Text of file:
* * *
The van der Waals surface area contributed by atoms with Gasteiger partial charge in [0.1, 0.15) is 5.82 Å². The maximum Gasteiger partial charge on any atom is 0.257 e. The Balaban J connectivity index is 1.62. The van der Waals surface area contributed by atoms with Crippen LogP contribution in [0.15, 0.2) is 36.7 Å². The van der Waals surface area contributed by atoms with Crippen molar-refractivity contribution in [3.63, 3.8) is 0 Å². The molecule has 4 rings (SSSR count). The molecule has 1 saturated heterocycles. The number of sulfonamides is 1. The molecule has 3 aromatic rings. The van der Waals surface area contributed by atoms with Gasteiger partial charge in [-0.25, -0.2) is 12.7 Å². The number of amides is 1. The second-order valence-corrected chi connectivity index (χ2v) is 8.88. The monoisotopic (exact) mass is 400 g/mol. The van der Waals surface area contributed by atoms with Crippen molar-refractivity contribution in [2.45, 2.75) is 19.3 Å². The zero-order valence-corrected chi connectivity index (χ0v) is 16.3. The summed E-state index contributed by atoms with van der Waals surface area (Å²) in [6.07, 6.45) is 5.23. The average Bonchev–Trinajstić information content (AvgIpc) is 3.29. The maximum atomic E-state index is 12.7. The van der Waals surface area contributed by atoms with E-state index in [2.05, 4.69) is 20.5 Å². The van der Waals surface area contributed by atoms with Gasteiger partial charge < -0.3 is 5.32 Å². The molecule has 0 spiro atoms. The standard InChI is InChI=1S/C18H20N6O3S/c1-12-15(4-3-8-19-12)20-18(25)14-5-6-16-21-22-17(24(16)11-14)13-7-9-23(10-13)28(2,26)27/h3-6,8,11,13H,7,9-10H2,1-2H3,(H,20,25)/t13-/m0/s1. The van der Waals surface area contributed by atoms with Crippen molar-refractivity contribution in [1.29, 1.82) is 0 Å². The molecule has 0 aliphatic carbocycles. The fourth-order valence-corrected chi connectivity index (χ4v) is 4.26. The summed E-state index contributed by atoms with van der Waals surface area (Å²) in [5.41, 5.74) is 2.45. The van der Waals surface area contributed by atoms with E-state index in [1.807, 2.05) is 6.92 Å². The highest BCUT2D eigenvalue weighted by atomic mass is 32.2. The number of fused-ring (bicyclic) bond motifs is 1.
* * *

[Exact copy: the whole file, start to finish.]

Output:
The van der Waals surface area contributed by atoms with Gasteiger partial charge in [0.1, 0.15) is 5.82 Å². The maximum Gasteiger partial charge on any atom is 0.257 e. The Balaban J connectivity index is 1.62. The van der Waals surface area contributed by atoms with Crippen LogP contribution in [0.15, 0.2) is 36.7 Å². The van der Waals surface area contributed by atoms with Crippen molar-refractivity contribution in [3.63, 3.8) is 0 Å². The molecule has 4 rings (SSSR count). The molecule has 1 saturated heterocycles. The number of sulfonamides is 1. The molecule has 3 aromatic rings. The van der Waals surface area contributed by atoms with Gasteiger partial charge in [-0.25, -0.2) is 12.7 Å². The number of amides is 1. The second-order valence-corrected chi connectivity index (χ2v) is 8.88. The monoisotopic (exact) mass is 400 g/mol. The van der Waals surface area contributed by atoms with Crippen molar-refractivity contribution in [2.45, 2.75) is 19.3 Å². The zero-order valence-corrected chi connectivity index (χ0v) is 16.3. The summed E-state index contributed by atoms with van der Waals surface area (Å²) in [6.07, 6.45) is 5.23. The average Bonchev–Trinajstić information content (AvgIpc) is 3.29. The maximum atomic E-state index is 12.7. The van der Waals surface area contributed by atoms with E-state index in [2.05, 4.69) is 20.5 Å². The van der Waals surface area contributed by atoms with Gasteiger partial charge < -0.3 is 5.32 Å². The molecule has 0 spiro atoms. The standard InChI is InChI=1S/C18H20N6O3S/c1-12-15(4-3-8-19-12)20-18(25)14-5-6-16-21-22-17(24(16)11-14)13-7-9-23(10-13)28(2,26)27/h3-6,8,11,13H,7,9-10H2,1-2H3,(H,20,25)/t13-/m0/s1. The van der Waals surface area contributed by atoms with Crippen molar-refractivity contribution in [1.29, 1.82) is 0 Å². The molecule has 0 aliphatic carbocycles. The fourth-order valence-corrected chi connectivity index (χ4v) is 4.26. The summed E-state index contributed by atoms with van der Waals surface area (Å²) in [5.41, 5.74) is 2.45. The van der Waals surface area contributed by atoms with E-state index in [1.807, 2.05) is 6.92 Å². The highest BCUT2D eigenvalue weighted by atomic mass is 32.2. The number of fused-ring (bicyclic) bond motifs is 1.